What’s your favorite part of the appraisal process?

Excerpt:

Number 1. Data collection and property description (38%)

“The best part is the property review. I enjoy seeing what people have done to their properties and talking to them about their homes.”

“I enjoy viewing/observing the subject home.”

“Detective work”

“Each dwelling is different, and not every appraiser takes the time to clarify the differences in the dwellings. The quality, the construction, the egresses, and especially the correct way to calculate GLA or measure a dwelling.”

Number 2. Data analysis (27%)…

To read more about favorites, click here

My comment: I love working in the field, so my choice is Number 1. But, my very best choice is getting paid ;>

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Two Kinds of Bedrooms & Bathrooms

Excerpt: As an appraiser, occasionally a homeowner will call me and point out that my report does not reflect the accurate bedroom and/or bathroom count. My first thought is that I may have missed something. However, most of the time, upon double checking my work, I realize why there is another reason for the confusion.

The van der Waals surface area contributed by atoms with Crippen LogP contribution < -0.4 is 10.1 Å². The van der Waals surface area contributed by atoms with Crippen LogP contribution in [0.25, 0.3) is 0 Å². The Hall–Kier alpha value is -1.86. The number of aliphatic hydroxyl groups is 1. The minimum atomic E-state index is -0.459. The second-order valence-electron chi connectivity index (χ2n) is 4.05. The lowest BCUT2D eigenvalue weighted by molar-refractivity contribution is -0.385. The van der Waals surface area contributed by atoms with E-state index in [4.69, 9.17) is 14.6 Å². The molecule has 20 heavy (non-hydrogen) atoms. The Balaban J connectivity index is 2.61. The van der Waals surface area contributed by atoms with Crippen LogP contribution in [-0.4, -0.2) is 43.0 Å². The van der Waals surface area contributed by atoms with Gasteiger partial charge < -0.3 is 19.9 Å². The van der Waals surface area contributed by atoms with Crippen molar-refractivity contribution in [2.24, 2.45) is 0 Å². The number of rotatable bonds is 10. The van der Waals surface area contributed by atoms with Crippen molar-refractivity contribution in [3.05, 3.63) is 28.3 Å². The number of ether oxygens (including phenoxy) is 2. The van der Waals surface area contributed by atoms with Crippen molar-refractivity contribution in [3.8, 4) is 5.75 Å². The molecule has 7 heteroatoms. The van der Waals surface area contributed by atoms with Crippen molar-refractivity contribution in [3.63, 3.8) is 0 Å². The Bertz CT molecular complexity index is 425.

There are two types of bedrooms and bathrooms. You might be wondering how that can be, which is completely understandable. Let’s look at an example. How many bedrooms and bathrooms do you see in the sketch below?…

Foto above: “Emergency” exit from basement living area.

To see more fotos and sketches plus read more, click here

Excerpt: Appraisers separate the above grade area from the below-grade or basement area because this is the protocol established by ANSI standards. Any level of a house that is below the ground is considered to be the basement and it is listed separately.

One concern I get from those that I explain this to is that we are not giving any value to the basement. This of course is not the case and I will explain why.

As I mentioned above, when the price per square foot of a home is calculated you start off with the sale price of the home. The sale price reflects the value of all features of the home, which includes all of the levels including the basement.

To read more, click here

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Excerpt: Appraisers separate the above grade area from the below-grade or basement area because this is the protocol established by ANSI standards. Any level of a house that is below the ground is considered to be the basement and it is listed separately.